Following a fire at the Daniel Boone Clinic last month, local officials of Appalachian Regional Healthcare anticipate reopening the second floor for patients very soon.
According to Nick Jenks, facility manager at Harlan ARH Hospital, the cleanup work has been completed, minor repairs and renovations done, and the contents have been returned to offices, exam rooms, nursing stations, and waiting areas.
The results of environmental tests required by insurance standards were expected Friday but had not been received by the end of the day.
Once cleared by the report to return, the clinic staff will be able to make final preparations for the return of patients to the upstairs departments of surgery, obstetrics and gynecology.
Jenks said he anticipates having the floor reopened for patients as early as Monday, but the finishing work cannot be completed until the test results are reported.
The parking area outside the hospital’s surgery department has been blocked off this week while construction crews prepare to build structures for the new heart cath lab.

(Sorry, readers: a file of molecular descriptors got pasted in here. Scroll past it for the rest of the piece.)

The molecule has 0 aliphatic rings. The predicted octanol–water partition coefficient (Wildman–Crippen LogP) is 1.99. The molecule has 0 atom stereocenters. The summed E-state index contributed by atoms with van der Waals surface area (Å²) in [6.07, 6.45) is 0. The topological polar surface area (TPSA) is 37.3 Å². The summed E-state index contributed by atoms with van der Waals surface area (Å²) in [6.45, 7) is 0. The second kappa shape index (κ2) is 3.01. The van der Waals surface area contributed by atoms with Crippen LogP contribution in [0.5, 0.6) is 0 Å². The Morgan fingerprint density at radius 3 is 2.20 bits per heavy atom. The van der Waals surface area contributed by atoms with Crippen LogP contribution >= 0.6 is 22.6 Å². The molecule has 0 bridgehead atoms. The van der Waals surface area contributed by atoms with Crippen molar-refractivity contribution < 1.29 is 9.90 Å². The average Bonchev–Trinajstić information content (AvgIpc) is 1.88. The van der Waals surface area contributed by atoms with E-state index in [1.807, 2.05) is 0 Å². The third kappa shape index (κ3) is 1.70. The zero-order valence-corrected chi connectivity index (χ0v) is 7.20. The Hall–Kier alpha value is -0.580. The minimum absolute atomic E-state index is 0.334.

Cardiac catheterization, commonly referred to as heart cath, is a diagnostic and interventional procedure for detailed imaging of the arteries feeding the heart. It is a common and reliable method for determining heart disease and the risk for potential heart attacks.
Heart cath has been performed in Harlan before, but has not been available for about five years. This new mobile service will travel between Harlan and Middlesboro using a customized and expandable vehicle that converts down to the size of a semi trailer for transport purposes. Local cardiologists will perform the service.
The construction at Harlan consists of two phases: an outdoor ramp and canopy that connects the hospital directly with the mobile lab, and an indoor vestibule connecting outpatient surgery with the covered ramp.
Total construction time is about three months, Jenks said. The placement of the new lab will result in the loss of six to eight parking spaces on the north side of the building.
As a result of a major storm in the area in March, the buildings on the hospital campus sustained serious roof damage due to hail. Temporary repairs have been in place since early spring, and now work on completely new roofs for all structures is underway, a project in the $4 million range.
Jenks said the roofing work was “30 to 40 percent” complete and estimated another 30 days to finish the project.